Regardless of the economic situation, the people of Puerto Rico deserve to have something done about their future. Right now, though they are a United States Commonwealth, they cannot vote in presidential elections and do not have a voting member of congress (they do have one representative to serve their interests, but they are not able to vote).
Whether or not Puerto Rico should become a state is a question best left to the Puerto Rican people, but a decision should be made. Puerto Rico should not exist in a limbo where they are not independent or not represented in the government of their own country. It is in Puerto Rico's best interests to force this issue.
Adding Puerto Rico to the Union could influence the politics of the United States significantly, and this is possibly why there has to some resistance to decision making regarding Puerto Rico's status in Washington. Adding Puerto Rico as a state could well add two Democratic-leaning senators to the U.S. Congress, as well as some representatives, possibly taking representatives away from lower population right-leaning states. This leaves the Republican Party with little incentive, though the party's platform does support it, to initiate action towards Puerto Rico's admission into the Union as a state.
Irrespective of these effects, Puerto Rico's needs and accordingly, its politics, would affect how the national parties approach certain issues. Puerto Rico is different culturally and economically to the other 50 states. Namely, Puerto Ricans speak primarily Spanish, where the mainland obviously favors English.
These differences, however, could have a positive effect on the politics of our country. The nation's own demographics are changing, with many more Latinos than there were 20 years ago. Other immigrant groups are also on the rise. Adding Puerto Rico to the Union would add some diversity to our country, and hopefully force the political parties to cater to a diversifying nation. At the very least, it could provide some fresh blood and some new perspective to Washington, a city that badly needs some different opinions on how to run the country. Puerto Rico might give the United States that opportunity.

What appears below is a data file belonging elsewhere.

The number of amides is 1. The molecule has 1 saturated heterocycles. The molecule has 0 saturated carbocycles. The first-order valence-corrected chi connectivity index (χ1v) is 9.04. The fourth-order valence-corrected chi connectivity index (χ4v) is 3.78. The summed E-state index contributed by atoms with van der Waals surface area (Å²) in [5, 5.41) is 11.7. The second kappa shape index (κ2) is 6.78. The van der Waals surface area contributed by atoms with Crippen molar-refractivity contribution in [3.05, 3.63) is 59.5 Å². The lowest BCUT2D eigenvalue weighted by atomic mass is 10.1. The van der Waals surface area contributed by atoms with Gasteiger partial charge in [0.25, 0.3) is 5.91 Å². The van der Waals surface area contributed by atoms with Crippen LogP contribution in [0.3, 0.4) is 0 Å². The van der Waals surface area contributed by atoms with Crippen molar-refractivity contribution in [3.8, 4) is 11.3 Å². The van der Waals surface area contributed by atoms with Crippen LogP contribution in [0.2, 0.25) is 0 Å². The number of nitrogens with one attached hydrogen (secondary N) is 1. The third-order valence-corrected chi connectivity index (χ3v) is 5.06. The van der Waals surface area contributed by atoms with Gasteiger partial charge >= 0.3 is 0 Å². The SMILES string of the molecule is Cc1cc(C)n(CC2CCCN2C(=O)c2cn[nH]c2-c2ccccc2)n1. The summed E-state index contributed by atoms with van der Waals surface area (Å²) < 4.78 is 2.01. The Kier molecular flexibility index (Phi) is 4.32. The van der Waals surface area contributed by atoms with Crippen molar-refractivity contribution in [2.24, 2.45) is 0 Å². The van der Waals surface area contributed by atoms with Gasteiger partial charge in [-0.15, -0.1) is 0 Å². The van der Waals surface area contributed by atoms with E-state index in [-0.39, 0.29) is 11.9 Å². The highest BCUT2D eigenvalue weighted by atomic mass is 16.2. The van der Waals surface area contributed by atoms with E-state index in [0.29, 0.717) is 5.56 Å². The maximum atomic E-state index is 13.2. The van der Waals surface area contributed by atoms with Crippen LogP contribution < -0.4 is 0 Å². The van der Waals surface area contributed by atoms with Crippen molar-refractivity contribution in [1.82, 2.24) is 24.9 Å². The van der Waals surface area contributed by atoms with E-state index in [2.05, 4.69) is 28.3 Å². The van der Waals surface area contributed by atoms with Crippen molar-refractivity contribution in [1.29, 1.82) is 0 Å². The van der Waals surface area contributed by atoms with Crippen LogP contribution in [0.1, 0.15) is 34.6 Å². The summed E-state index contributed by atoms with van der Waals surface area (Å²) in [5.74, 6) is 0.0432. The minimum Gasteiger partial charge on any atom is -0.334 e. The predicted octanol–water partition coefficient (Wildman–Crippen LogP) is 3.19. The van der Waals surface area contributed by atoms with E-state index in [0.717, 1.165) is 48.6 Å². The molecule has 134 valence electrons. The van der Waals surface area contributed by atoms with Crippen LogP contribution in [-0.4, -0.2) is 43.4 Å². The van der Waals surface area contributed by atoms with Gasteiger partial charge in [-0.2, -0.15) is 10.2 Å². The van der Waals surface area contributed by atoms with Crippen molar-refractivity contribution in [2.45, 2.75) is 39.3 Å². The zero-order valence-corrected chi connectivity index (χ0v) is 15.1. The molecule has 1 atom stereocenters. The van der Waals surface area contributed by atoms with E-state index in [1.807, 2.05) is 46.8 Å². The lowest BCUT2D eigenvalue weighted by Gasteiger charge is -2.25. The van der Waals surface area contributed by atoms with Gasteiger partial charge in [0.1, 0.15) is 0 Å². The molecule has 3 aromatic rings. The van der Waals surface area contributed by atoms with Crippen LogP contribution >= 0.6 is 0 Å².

We are not just a political blog, as we often post on other issues, such as economics, technology, innovation, and science. I am personally a big fan of the PBS program NOVA, and today's post highlights an interesting show they aired some time ago on the technology behind Germany's zeppelins in World War I.
In a war defined by many blunders by both sides and incompetence in leadership, this show highlights some interesting technological and tactical advances that would change modern warfare forever. It's hard to justify triumphing war technology, but the show shows how advances made during this time have been used to develop airship technology and discusses how these airships changed how war was fought. It brings up how technological advances were used to wage modern, total warfare. It is an interesting watch.
Ah, there's nothing better than a political shocker. In a field that seemed to get just a bit too predictable, the Republican voter's of Virginia's 7th congressional district handed the political establishment of Washington a bit of a surprise. Eric Cantor was defeated in his own party's primary by Dave Brat, a formerly little known economics professor that has now managed the impressive feat of unseating a sitting majority leader in a primary for the first time since the Constitution went into effect in 1789.
There will be many takeaways from this race, especially among the Republicans in the House. This can be very dangerous, for despite Cantor's inability to retain his seat, this new trend is so far a trend of one; it is very difficult to accurately determine long term consequences based on one race in one district in one state out of fifty. However, Republicans all over do have some reason to be worried: if Cantor could lose his primary, it means that they could too.
This, to a certain extent, has always been the case, but it still won't stop Republicans from overreacting to the Cantor race. The fact that Brat ran emphasizing his opposition to immigration reform means that many Republicans will run away from an issue that they should in fact be embracing. The longer Republicans ignore the need for immigration reform, the more immigrant and minority groups will vote for Democrats instead, and in large numbers.